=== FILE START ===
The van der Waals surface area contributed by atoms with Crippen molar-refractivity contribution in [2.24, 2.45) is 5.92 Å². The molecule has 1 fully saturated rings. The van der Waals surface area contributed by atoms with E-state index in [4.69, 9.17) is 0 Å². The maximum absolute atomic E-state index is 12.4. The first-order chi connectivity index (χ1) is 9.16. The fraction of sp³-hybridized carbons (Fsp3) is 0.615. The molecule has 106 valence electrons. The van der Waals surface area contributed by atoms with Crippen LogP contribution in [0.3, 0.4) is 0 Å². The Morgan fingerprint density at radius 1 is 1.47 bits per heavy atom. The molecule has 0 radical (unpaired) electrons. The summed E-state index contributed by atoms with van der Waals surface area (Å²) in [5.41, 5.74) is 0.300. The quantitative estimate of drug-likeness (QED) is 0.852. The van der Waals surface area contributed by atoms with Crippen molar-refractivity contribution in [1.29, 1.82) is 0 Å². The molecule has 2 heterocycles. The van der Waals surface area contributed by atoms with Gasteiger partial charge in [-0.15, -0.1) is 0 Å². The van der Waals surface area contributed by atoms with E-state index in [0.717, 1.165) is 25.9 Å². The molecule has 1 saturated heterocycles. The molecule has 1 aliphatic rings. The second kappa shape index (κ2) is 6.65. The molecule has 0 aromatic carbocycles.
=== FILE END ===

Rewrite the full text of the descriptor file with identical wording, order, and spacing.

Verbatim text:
The van der Waals surface area contributed by atoms with Crippen molar-refractivity contribution in [2.24, 2.45) is 5.92 Å². The molecule has 1 fully saturated rings. The van der Waals surface area contributed by atoms with E-state index in [4.69, 9.17) is 0 Å². The maximum absolute atomic E-state index is 12.4. The first-order chi connectivity index (χ1) is 9.16. The fraction of sp³-hybridized carbons (Fsp3) is 0.615. The molecule has 106 valence electrons. The van der Waals surface area contributed by atoms with Crippen LogP contribution in [0.3, 0.4) is 0 Å². The Morgan fingerprint density at radius 1 is 1.47 bits per heavy atom. The molecule has 0 radical (unpaired) electrons. The summed E-state index contributed by atoms with van der Waals surface area (Å²) in [5.41, 5.74) is 0.300. The quantitative estimate of drug-likeness (QED) is 0.852. The van der Waals surface area contributed by atoms with Crippen molar-refractivity contribution in [1.29, 1.82) is 0 Å². The molecule has 2 heterocycles. The van der Waals surface area contributed by atoms with Gasteiger partial charge in [-0.15, -0.1) is 0 Å². The van der Waals surface area contributed by atoms with E-state index in [0.717, 1.165) is 25.9 Å². The molecule has 1 saturated heterocycles. The molecule has 1 aliphatic rings. The second kappa shape index (κ2) is 6.65. The molecule has 0 aromatic carbocycles.